The opening line of H.P. Lovecraft's story, The Whisperer in Darkness, tells us most of what we need to know not only about his approach but Jacques Tourneur's: "Bear in mind closely that I did not see any actual visual horror at the end." Like Jaws and Tod Browning's Dracula, what matters is the suggestion of horror coupled with the tension of suspense. Even as a kid, I had noticed that Lugosi didn't have fangs, but he still looked like he could--and would--bite.
It is the space just around the dark corner, not in front of one's nose, that makes one hesitate to move forward. Like anyone who is attracted to horror fiction and films, I have tossed around these ideas, as well as read others, such as Poe, Lovecraft, and King, on the art of composition of the unbearable. Sooner or later, they all get around to that moment at "the edge of night," as they stand above the dank hole, on the threshold of the old dark house, at the bottom of the silent stairs, and know they will go on, or that Something will come to them.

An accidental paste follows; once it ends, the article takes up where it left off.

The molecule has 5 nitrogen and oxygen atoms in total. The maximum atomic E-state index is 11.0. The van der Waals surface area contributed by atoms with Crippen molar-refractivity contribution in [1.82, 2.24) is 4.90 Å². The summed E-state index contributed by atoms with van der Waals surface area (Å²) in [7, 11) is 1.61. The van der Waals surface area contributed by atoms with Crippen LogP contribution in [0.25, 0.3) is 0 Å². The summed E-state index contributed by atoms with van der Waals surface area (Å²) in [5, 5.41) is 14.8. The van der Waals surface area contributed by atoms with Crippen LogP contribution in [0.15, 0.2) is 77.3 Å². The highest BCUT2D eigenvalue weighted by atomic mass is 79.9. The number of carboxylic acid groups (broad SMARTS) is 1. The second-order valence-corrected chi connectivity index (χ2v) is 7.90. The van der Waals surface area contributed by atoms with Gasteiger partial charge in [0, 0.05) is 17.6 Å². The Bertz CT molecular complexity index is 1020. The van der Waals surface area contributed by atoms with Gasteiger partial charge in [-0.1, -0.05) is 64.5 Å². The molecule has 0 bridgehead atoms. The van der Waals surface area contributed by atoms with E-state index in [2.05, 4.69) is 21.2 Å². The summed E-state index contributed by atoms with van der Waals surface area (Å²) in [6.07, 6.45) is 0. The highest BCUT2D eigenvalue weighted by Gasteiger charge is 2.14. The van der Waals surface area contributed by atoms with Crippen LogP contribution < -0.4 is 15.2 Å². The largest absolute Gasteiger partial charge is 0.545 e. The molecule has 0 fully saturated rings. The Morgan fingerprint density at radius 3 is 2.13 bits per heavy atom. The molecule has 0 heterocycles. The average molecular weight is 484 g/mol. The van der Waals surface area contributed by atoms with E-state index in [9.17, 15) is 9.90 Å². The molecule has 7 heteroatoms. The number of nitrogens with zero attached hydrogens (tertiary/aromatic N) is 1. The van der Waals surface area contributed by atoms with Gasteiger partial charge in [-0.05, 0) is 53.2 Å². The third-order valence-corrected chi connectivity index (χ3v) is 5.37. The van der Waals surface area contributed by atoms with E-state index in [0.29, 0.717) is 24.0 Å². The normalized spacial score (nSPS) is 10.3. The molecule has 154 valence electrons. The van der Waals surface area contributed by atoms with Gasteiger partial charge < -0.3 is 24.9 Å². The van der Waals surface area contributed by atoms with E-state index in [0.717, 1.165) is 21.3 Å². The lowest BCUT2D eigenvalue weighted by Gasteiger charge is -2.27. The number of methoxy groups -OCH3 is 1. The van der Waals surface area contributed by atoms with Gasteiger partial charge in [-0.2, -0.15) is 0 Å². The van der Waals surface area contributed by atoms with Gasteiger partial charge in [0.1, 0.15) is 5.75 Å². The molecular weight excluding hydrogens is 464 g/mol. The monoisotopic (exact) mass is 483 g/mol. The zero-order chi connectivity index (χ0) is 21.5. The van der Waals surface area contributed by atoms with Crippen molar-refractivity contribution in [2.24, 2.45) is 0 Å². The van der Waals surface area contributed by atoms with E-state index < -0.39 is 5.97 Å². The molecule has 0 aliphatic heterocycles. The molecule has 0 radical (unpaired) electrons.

Both on their own and as a directing/producing team, Jacques Tourneur and Val Lewton understood the power of the whisper in the dark. In three tidy pictures--Cat People (1942), I Walked with a Zombie (1943) and The Leopard Man (1943)--they called to us in notes whose spell on later horror films has never been completely broken. Even Hitchcock's Psycho (1960) is mostly about suggestion: the shower scene is famous for being not nearly as explicit as the eye insists. But this is not quite the best example of the Lewton/Tourneur approach.
Better yet are those moments when we stand outside the Bates Motel looking up at the house, seeing silhouettes, hearing troubling arguments, waiting for Norman's mother to fly at someone once more; such is the effect of terror by implication. It is a kind of horror film noir, in which the sardonic grin of expressionism combines with the panic followed by weary submission of the great post-World War II crime films--one of which, by the way, Tourneur directed, Out of the Past (1947)--to produce a dreamworld in whose making we participate. In discussing the special effects of pre-CGI movies, Roger Ebert has often noted that contemporary effects simply show us the monster, but older films show us the filmmakers' imaginations at work. And I think this applies not only to Ray Harryhausen's stop-motion skeletons but also to Lewton/Tourneur's incessant fades to black just when we assumed our questions would be answered.